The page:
Sun Studio 12: C User's Guide

2.2 Linker Scoping Specifiers

Use the following declaration specifiers to help hide declarations and definitions of extern symbols. By using these specifiers, you no longer need to use mapfiles for linker scoping. You can also control the default setting for variable scoping by specifying -xldscope on the command line. For more information, see B.2.96 -xldscope={v}.

Table 2–2 Declaration Specifiers




The symbol has global linker scoping and is the least restrictive linker scoping. All references to the symbol bind to the definition in the first dynamic module that defines the symbol. This linker scoping is the current linker scoping for extern symbols.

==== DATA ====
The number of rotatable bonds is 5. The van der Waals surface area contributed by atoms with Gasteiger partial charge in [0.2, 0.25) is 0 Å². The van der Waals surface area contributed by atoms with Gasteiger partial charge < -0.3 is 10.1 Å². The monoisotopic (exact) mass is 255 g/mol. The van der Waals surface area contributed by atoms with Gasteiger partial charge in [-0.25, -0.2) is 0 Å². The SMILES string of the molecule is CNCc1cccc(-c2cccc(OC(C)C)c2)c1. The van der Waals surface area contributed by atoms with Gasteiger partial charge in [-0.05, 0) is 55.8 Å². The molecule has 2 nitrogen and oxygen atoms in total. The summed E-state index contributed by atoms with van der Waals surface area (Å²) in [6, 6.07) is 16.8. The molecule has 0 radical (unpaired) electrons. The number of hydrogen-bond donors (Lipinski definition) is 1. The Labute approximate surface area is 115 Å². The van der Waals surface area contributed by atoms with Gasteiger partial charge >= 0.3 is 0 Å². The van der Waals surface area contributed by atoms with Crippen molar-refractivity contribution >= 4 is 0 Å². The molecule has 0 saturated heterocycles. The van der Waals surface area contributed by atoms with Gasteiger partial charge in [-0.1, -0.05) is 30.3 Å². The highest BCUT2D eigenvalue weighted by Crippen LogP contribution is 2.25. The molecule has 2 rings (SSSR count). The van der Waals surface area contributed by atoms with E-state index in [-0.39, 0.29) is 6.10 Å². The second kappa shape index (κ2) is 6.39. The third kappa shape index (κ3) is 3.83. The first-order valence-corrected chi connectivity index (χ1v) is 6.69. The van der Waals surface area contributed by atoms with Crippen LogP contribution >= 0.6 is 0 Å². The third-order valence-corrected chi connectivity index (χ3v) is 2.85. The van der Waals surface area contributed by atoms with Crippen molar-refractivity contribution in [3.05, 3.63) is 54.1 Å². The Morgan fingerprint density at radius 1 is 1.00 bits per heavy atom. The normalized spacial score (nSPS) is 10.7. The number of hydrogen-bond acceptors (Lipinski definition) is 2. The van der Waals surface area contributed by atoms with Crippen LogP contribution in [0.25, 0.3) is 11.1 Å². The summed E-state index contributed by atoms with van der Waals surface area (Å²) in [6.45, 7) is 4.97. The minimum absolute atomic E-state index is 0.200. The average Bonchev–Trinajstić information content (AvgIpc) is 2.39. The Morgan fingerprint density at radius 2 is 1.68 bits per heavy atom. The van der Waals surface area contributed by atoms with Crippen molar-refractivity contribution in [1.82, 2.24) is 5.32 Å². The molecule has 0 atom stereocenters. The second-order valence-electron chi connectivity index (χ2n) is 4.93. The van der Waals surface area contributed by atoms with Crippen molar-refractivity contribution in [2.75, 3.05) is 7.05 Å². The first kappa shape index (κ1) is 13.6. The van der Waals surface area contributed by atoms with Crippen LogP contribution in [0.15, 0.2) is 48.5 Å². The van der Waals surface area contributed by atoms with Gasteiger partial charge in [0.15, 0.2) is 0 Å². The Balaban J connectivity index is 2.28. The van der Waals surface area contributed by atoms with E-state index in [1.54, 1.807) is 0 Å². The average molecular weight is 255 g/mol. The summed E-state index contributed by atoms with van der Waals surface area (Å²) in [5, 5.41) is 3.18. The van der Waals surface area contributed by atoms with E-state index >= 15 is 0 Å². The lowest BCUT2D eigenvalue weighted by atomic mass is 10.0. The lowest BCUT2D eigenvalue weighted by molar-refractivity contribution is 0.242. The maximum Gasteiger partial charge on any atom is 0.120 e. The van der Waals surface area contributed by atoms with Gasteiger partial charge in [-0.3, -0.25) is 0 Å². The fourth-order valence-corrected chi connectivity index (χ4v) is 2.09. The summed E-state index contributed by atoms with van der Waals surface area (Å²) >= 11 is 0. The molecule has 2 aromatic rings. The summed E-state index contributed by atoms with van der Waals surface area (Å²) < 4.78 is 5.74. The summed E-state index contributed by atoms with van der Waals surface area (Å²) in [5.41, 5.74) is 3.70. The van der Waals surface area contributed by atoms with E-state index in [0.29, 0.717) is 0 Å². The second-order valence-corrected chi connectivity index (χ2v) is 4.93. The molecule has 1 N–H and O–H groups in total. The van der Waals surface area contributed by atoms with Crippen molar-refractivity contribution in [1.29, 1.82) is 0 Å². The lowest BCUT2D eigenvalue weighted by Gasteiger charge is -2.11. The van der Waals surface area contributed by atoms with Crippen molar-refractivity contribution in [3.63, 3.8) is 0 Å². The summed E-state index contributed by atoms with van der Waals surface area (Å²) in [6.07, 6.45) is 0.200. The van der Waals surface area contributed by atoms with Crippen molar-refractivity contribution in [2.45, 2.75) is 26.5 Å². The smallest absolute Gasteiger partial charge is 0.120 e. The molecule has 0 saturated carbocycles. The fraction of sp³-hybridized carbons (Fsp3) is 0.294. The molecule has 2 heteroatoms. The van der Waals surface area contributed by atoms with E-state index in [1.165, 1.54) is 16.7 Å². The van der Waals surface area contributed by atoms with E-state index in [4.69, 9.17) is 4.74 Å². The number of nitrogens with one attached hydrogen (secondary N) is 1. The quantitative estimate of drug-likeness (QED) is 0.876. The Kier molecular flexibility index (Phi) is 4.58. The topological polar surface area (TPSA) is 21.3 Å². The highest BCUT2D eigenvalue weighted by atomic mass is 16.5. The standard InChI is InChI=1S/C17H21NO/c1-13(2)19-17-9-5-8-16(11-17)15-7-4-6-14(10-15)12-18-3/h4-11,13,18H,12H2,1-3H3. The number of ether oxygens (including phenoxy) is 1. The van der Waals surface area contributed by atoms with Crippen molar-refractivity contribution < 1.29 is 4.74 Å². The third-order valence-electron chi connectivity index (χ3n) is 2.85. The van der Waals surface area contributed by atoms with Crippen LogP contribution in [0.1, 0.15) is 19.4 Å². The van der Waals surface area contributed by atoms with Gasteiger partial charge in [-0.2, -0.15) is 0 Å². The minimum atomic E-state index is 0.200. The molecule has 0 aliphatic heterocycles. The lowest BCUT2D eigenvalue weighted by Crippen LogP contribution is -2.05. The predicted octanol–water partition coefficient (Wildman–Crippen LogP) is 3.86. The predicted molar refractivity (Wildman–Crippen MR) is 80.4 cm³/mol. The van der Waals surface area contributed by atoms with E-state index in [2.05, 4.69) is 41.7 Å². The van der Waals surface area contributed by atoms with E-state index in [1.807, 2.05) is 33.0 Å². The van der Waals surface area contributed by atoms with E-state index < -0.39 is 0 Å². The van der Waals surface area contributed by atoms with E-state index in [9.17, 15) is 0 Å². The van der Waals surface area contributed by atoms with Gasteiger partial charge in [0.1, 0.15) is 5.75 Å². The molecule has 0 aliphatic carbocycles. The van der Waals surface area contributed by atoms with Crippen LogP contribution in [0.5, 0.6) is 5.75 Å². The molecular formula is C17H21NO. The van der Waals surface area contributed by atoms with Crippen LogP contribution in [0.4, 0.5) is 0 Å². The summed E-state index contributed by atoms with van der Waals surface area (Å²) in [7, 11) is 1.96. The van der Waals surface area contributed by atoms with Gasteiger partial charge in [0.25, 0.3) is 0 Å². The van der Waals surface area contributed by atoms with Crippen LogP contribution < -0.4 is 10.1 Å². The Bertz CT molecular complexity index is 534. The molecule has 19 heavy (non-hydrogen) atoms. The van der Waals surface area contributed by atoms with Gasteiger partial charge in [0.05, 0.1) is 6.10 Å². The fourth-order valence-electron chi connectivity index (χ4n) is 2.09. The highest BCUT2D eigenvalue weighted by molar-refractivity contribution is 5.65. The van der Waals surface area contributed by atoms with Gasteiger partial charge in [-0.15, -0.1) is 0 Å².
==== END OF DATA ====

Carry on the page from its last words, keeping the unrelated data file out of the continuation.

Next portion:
The symbol has symbolic linker scoping and is more restrictive than global linker scoping. All references to the symbol from within the dynamic module being linked bind to the symbol defined within the module. Outside of the module, the symbol appears as though it were global. This linker scoping corresponds to the linker option -Bsymbolic. For more information on the linker, see ld(1).


The symbol has hidden linker scoping. Hidden linker scoping is more restrictive than symbolic and global linker scoping. All references within a dynamic module bind to a definition within that module. The symbol will not be visible outside of the module.

An object or function may be redeclared with a more restrictive specifier, but may not be redeclared with a less restrictive specifier. A symbol may not be declared with a different specifier once the symbol has been defined.

__global is the least restrictive scoping, __symbolic is more restrictive, and __hidden is the most restrictive scoping.